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Activists To Protest Target In Uptown Tomorrow

By Joseph Erbentraut in News on Aug 13, 2010 3:40PM

2010_08_13_targetprotest.jpg Though a few weeks have already passed since news first spread of Target's controversial $150,000 donation to MN Forward, a pro-business group that also happens to support anti-gay Minnesota gubernatorial candidate Tom Emmer, the calls for a boycott from LGBT and other groups are still going strong. Tomorrow, as part of a national day of protest against the retail giant, activists in Chicago have planned a demonstration at the newly opened Wilson Yard location in Uptown at 11 a.m.

In response to the still growing criticism of Target, CEO Gregg Steinhafel issued an apology to Target employees last week indicating the MN Forward contribution was made "to support economic growth and job creation." Steinhafel further stated he would begin a strategic review of decision-making policies regarding future political donations.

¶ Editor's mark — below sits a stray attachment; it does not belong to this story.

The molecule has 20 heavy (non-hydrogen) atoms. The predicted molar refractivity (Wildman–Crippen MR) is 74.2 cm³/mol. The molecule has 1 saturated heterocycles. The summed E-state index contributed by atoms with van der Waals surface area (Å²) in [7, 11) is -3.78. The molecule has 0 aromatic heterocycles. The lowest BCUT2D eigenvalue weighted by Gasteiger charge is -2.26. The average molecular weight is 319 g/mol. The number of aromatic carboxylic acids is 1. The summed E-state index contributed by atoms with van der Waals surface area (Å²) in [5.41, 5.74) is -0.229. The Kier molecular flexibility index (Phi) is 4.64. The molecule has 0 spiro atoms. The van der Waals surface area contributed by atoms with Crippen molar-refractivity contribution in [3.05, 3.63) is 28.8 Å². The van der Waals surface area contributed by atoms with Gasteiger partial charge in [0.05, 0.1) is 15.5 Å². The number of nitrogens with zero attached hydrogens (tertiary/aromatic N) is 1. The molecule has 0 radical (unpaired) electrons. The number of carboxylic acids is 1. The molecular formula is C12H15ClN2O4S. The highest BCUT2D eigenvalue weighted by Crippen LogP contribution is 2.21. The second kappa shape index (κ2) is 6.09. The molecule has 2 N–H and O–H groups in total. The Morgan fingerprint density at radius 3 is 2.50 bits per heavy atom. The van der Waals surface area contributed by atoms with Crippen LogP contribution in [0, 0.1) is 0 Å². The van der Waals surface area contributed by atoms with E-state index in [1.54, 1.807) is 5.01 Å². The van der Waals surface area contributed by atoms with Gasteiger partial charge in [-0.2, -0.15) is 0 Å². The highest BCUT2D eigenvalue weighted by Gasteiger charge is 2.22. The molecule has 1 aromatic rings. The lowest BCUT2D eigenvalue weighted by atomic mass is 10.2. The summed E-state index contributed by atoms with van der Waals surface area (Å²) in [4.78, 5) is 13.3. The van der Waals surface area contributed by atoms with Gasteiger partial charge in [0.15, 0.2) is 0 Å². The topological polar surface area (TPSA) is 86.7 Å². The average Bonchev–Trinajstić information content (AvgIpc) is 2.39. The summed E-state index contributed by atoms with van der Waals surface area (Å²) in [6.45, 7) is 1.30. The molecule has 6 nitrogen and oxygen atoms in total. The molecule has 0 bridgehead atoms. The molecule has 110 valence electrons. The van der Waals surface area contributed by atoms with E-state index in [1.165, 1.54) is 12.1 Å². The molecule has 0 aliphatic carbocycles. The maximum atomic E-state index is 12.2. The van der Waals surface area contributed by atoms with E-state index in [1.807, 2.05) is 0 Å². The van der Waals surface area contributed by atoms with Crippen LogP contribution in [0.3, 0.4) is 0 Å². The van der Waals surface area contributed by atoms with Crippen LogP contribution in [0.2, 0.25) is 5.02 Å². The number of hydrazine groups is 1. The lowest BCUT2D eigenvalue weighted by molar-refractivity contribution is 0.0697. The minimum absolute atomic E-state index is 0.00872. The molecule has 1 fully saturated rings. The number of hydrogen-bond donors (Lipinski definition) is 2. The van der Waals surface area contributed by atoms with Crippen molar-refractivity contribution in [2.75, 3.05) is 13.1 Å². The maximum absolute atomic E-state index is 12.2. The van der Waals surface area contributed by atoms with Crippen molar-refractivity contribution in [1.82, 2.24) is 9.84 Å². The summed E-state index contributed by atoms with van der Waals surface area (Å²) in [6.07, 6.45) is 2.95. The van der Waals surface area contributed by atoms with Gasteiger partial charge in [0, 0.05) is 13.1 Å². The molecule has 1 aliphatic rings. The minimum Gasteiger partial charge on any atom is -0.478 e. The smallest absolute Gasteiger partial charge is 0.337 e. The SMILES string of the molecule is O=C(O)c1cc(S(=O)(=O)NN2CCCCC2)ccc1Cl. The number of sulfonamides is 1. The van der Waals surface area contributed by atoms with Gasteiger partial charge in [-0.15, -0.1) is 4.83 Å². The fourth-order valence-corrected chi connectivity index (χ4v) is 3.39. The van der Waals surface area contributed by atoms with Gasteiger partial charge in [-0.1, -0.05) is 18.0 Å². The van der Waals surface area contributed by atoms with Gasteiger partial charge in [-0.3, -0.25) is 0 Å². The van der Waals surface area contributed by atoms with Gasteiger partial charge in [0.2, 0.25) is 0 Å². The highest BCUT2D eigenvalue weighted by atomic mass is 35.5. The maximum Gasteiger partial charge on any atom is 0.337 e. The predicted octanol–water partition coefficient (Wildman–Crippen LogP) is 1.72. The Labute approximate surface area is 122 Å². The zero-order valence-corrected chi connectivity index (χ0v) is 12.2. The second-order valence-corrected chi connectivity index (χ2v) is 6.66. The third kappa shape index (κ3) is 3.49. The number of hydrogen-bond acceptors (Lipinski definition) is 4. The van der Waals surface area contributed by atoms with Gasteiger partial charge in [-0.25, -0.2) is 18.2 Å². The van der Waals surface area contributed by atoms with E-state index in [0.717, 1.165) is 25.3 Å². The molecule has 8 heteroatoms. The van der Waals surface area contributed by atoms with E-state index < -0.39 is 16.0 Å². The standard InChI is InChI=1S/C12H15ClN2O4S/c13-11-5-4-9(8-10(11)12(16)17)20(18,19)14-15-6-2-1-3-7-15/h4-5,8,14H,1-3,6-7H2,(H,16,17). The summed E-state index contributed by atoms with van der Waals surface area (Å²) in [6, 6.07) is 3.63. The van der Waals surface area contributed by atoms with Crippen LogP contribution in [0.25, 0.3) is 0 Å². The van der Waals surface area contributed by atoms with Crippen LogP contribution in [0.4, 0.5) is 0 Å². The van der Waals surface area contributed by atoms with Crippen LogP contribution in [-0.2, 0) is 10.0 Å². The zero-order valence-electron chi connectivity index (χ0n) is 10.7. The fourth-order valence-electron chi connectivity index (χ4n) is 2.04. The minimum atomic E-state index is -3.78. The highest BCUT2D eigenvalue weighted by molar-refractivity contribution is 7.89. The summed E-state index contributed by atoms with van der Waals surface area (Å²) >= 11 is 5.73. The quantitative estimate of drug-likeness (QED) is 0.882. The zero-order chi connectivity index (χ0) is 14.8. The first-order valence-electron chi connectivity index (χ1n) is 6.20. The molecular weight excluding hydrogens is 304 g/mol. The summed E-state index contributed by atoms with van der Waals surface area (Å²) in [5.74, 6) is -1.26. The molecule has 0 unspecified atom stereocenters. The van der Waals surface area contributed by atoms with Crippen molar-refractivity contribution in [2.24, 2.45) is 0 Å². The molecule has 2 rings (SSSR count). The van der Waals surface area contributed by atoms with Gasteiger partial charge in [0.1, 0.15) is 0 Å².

But Steinhafel's apology has fallen short of the hopes of many activists, indicating Target's PR crisis won't be going away anytime soon. Leading LGBT advocacy group Human Rights Campaign (HRC) is reportedly in talks with the retailer to balance the scale by making a $150,000 donation to a pro-gay cause. If Steinhafel does not follow course, new construction projects in San Francisco and other markets with large LGBT populations seem troubled.

"Target's apology is welcomed but without tangible action behind it, the LGBT community and our allies will continue to question the company's commitment to equality," said HRC president Joe Solomonese in a statement. "Target can still make it right by making equivalent contributions to equality-minded organizations and by making clear the procedure by which they will evaluate potential contributions in the future to include issues of LGBT equality.”

According to some market analysts, Target's donation to MN Forward has already cost the company an estimated $1.3 billion in market capitalization and its stock price has dropped 3.5% since the furor began late last month.